"Ghost river": The Columbia

dc.contributor.authorGayton, D.en
dc.contributor.departmentSustainable Agriculture and Natural Resource Management (SANREM) Knowledgebaseen
dc.date.accessioned2016-04-19T19:11:17Zen
dc.date.available2016-04-19T19:11:17Zen
dc.date.issued2001en
dc.descriptionMetadata only recorden
dc.description.abstractThis perspective piece examines the history and geography of the Columbia River and some current ecosystem management issues related to hydroelectric development on the river. Once the greatest salmon producer in the word, the Columbia has, according to the author, become a "ghost river," with its salmon runs reduced to remnants, and its ecological integrity hanging in the balance. The author suggests that British Columbians have much to lose, both biologically and culturally should this river ecosystem collapse. While the river will probably never flow freely again, the author maintains that it will be a test of our commitment to energy conservation and of our biological ingenuity, to bring the Columbia back from its current "ghost" status.en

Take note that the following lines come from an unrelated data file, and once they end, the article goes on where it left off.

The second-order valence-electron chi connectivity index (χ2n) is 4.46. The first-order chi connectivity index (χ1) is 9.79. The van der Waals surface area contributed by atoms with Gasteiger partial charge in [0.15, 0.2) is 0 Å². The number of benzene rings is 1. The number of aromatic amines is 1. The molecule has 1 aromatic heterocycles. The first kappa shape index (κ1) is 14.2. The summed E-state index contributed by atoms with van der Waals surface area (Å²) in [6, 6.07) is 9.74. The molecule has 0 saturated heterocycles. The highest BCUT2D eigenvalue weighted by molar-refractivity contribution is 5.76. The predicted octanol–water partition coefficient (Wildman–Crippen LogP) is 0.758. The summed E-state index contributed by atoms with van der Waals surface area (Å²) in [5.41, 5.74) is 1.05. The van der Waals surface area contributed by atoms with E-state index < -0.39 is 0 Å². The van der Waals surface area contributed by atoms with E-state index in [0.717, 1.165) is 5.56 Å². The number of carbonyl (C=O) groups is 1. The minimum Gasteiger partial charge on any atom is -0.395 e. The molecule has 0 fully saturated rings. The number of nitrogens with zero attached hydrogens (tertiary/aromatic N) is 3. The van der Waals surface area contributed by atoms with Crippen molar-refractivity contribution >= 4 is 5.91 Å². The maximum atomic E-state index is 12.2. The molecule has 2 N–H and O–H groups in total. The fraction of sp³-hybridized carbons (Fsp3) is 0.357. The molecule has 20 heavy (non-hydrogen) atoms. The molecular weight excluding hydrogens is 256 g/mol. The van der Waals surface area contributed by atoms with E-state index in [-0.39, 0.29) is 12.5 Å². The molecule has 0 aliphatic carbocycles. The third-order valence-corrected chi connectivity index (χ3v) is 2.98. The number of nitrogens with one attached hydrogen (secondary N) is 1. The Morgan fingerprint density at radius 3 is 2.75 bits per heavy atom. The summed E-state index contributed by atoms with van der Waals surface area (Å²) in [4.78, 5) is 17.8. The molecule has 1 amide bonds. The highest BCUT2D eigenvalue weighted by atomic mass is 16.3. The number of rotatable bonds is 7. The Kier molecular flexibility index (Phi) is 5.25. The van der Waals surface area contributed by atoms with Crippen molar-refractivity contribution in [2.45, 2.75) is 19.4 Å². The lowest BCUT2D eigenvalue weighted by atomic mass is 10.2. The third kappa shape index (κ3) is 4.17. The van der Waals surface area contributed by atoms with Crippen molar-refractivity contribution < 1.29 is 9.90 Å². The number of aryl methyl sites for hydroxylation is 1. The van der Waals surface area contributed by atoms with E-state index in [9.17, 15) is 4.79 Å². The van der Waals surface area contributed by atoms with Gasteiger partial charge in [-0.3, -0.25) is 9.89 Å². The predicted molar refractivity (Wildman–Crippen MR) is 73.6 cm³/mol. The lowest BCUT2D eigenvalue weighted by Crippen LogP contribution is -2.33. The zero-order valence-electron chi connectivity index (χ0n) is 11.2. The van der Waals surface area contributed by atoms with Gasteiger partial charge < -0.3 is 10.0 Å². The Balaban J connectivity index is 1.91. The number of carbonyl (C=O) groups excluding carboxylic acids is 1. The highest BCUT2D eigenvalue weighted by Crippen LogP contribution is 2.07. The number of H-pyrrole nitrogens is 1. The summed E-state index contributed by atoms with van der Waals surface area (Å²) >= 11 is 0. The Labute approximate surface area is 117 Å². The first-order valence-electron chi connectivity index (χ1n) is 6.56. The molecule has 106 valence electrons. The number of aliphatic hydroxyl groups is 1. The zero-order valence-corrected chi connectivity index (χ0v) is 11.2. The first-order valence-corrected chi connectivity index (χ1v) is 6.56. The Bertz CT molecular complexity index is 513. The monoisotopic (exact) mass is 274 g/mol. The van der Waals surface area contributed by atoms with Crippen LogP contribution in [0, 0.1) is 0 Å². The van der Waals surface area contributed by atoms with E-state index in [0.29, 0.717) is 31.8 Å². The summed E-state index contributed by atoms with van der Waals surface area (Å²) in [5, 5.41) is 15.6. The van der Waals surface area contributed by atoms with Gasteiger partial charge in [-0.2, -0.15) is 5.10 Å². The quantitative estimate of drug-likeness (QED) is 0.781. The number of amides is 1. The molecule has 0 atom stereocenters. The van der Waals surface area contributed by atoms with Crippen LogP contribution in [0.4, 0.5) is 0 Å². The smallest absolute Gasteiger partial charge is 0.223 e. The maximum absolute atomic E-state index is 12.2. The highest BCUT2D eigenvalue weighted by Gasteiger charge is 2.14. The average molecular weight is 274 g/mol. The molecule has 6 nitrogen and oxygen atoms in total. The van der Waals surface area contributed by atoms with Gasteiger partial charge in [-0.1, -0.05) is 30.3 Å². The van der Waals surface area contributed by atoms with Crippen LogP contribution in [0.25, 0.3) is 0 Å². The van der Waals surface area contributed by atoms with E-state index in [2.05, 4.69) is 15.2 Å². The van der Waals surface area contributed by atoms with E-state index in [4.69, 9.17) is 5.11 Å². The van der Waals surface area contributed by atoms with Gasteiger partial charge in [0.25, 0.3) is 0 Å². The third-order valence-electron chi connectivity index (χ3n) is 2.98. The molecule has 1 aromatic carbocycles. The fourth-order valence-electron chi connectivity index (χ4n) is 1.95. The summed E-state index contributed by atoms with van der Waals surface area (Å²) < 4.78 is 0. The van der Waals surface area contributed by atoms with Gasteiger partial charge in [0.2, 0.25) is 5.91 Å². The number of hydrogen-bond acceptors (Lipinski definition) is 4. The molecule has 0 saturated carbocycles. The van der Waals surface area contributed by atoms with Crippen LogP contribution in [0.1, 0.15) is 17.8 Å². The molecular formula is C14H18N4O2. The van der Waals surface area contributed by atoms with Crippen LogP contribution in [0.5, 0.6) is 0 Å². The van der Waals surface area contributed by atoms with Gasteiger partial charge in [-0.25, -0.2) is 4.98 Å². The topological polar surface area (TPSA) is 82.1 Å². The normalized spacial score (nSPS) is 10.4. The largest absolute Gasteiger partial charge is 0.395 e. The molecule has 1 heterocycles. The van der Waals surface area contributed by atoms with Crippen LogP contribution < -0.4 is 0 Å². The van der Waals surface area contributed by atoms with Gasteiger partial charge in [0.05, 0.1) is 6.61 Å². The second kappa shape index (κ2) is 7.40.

dc.format.mimetypetext/plainen
dc.identifier1555en
dc.identifier.citationBC Journal of Ecosystems and Management 1(2): 130-133en
dc.identifier.issn1488-4666en
dc.identifier.urihttp://hdl.handle.net/10919/66550en
dc.language.isoen_USen
dc.publisherKamloops, BC: FORREX-Forest Research Extension Partnershipen
dc.relation.urihttp://www.forrex.org/publications/jem/ISS14/vol1_no2_art7.pdfen
dc.rightsIn Copyrighten
dc.rights.holderCopyright 2001 by FORREX Forest Research Extension Partnershipen
dc.rights.urihttp://rightsstatements.org/vocab/InC/1.0/en
dc.subjectEcosystem managementen
dc.subjectEcosystemen
dc.subjectSemiarid zonesen
dc.subjectAquatic ecosystemsen
dc.subjectTemperate zonesen
dc.subjectWater managementen
dc.subjectWatershed managementen
dc.subjectNatural resource managementen
dc.subjectEcosystem Watersheden
dc.title"Ghost river": The Columbiaen
dc.typeAbstracten
dc.type.dcmitypeTexten
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